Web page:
• Instrumentation: 2 flutes, 2 oboes, 2 clarinets, 2 bassoons, 3 horns, 2 trumpets, timpani and strings.
  • Estimated duration: 47 minutes
Headshot Image for Ludwig van Beethoven

Ludwig van Beethoven

1770–1827

One of the most famous composers of all time, Ludwig van Beethoven broke...

One of the most famous composers of all time, Ludwig van Beethoven broke the mold of the Classical-era style of music. His popularity never waned influencing musicians like Michael Jackson and appearing in such films as “Die Hard.”

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Elizabeth Schwartz

Author

Elizabeth Schwartz is a freelance writer, musician, and music historian based...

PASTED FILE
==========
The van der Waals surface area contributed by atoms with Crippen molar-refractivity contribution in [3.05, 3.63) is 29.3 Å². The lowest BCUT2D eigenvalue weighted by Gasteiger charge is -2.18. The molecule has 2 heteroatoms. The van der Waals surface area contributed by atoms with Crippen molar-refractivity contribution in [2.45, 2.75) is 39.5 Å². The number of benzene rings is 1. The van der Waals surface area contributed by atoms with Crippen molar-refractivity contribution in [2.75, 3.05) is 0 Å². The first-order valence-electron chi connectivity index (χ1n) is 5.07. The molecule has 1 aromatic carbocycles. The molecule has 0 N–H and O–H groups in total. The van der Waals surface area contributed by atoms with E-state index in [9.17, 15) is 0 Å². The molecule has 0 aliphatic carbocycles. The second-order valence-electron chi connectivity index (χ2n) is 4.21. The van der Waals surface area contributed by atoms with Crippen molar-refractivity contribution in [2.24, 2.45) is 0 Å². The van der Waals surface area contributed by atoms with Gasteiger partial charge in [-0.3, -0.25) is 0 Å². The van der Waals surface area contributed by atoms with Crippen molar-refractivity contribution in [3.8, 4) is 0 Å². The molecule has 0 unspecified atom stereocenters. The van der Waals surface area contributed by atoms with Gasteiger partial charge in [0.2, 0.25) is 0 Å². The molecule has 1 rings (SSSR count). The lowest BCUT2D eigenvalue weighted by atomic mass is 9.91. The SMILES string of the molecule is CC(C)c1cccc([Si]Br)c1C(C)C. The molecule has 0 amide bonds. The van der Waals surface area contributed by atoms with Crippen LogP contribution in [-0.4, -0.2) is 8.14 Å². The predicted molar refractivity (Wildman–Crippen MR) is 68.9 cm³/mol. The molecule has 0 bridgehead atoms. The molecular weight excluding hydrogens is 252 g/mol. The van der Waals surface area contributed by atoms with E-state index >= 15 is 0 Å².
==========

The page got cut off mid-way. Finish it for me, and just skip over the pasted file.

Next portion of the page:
Elizabeth Schwartz is a freelance writer, musician, and music historian based in Portland. She provides notes for ensembles across the United States and around the world, including the Oregon Symphony and Chamber Music Northwest. Elizabeth has also contributed to the nationally syndicated radio program “Performance Today,” produced by American Public Media. She also writes artist profiles, program previews, and other features for InSymphony Magazine and other publications. www.classicalmusicprogramnotes.com

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© 2018 Elizabeth Schwartz

These program notes are published here by the Denver Philharmonic Orchestra for its patrons and other interested readers. Any other use is forbidden without specific permission from the author, who may be contacted at www.classicalmusicprogramnotes.com.